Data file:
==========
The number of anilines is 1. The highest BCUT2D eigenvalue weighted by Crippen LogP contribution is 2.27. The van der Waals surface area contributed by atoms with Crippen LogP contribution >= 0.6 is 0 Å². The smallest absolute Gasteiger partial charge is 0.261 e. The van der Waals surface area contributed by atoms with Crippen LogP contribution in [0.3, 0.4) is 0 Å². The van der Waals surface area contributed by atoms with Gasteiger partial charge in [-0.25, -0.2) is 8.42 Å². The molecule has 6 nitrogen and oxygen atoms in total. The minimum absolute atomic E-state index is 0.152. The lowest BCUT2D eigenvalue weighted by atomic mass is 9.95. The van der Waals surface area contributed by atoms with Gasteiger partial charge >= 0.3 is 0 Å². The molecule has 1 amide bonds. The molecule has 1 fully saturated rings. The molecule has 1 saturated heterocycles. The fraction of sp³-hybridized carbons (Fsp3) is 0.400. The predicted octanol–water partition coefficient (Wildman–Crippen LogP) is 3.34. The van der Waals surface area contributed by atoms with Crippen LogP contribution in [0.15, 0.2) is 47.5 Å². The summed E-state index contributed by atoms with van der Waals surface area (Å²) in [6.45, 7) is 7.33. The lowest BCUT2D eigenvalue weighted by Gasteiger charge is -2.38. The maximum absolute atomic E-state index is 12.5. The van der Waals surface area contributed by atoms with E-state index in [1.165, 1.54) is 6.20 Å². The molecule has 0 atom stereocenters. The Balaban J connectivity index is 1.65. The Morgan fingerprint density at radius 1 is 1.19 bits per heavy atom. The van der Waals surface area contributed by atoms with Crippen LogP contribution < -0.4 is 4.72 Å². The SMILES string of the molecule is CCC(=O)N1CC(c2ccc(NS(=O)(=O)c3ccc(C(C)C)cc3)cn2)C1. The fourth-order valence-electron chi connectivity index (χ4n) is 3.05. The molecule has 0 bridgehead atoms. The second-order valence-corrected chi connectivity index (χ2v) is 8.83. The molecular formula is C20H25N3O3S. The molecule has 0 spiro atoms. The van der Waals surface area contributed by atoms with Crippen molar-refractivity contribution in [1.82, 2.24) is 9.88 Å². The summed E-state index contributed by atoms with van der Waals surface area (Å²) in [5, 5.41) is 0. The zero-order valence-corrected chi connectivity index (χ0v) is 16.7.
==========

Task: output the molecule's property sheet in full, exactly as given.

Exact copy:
The number of anilines is 1. The highest BCUT2D eigenvalue weighted by Crippen LogP contribution is 2.27. The van der Waals surface area contributed by atoms with Crippen LogP contribution >= 0.6 is 0 Å². The smallest absolute Gasteiger partial charge is 0.261 e. The van der Waals surface area contributed by atoms with Crippen LogP contribution in [0.3, 0.4) is 0 Å². The van der Waals surface area contributed by atoms with Gasteiger partial charge in [-0.25, -0.2) is 8.42 Å². The molecule has 6 nitrogen and oxygen atoms in total. The minimum absolute atomic E-state index is 0.152. The lowest BCUT2D eigenvalue weighted by atomic mass is 9.95. The van der Waals surface area contributed by atoms with Gasteiger partial charge >= 0.3 is 0 Å². The molecule has 1 amide bonds. The molecule has 1 fully saturated rings. The molecule has 1 saturated heterocycles. The fraction of sp³-hybridized carbons (Fsp3) is 0.400. The predicted octanol–water partition coefficient (Wildman–Crippen LogP) is 3.34. The van der Waals surface area contributed by atoms with Crippen LogP contribution in [0.15, 0.2) is 47.5 Å². The summed E-state index contributed by atoms with van der Waals surface area (Å²) in [6.45, 7) is 7.33. The lowest BCUT2D eigenvalue weighted by Gasteiger charge is -2.38. The maximum absolute atomic E-state index is 12.5. The van der Waals surface area contributed by atoms with E-state index in [1.165, 1.54) is 6.20 Å². The molecule has 0 atom stereocenters. The Balaban J connectivity index is 1.65. The Morgan fingerprint density at radius 1 is 1.19 bits per heavy atom. The van der Waals surface area contributed by atoms with Crippen LogP contribution < -0.4 is 4.72 Å². The SMILES string of the molecule is CCC(=O)N1CC(c2ccc(NS(=O)(=O)c3ccc(C(C)C)cc3)cn2)C1. The fourth-order valence-electron chi connectivity index (χ4n) is 3.05. The molecule has 0 bridgehead atoms. The second-order valence-corrected chi connectivity index (χ2v) is 8.83. The molecular formula is C20H25N3O3S. The molecule has 0 spiro atoms. The van der Waals surface area contributed by atoms with Crippen molar-refractivity contribution in [1.82, 2.24) is 9.88 Å². The summed E-state index contributed by atoms with van der Waals surface area (Å²) in [5, 5.41) is 0. The zero-order valence-corrected chi connectivity index (χ0v) is 16.7.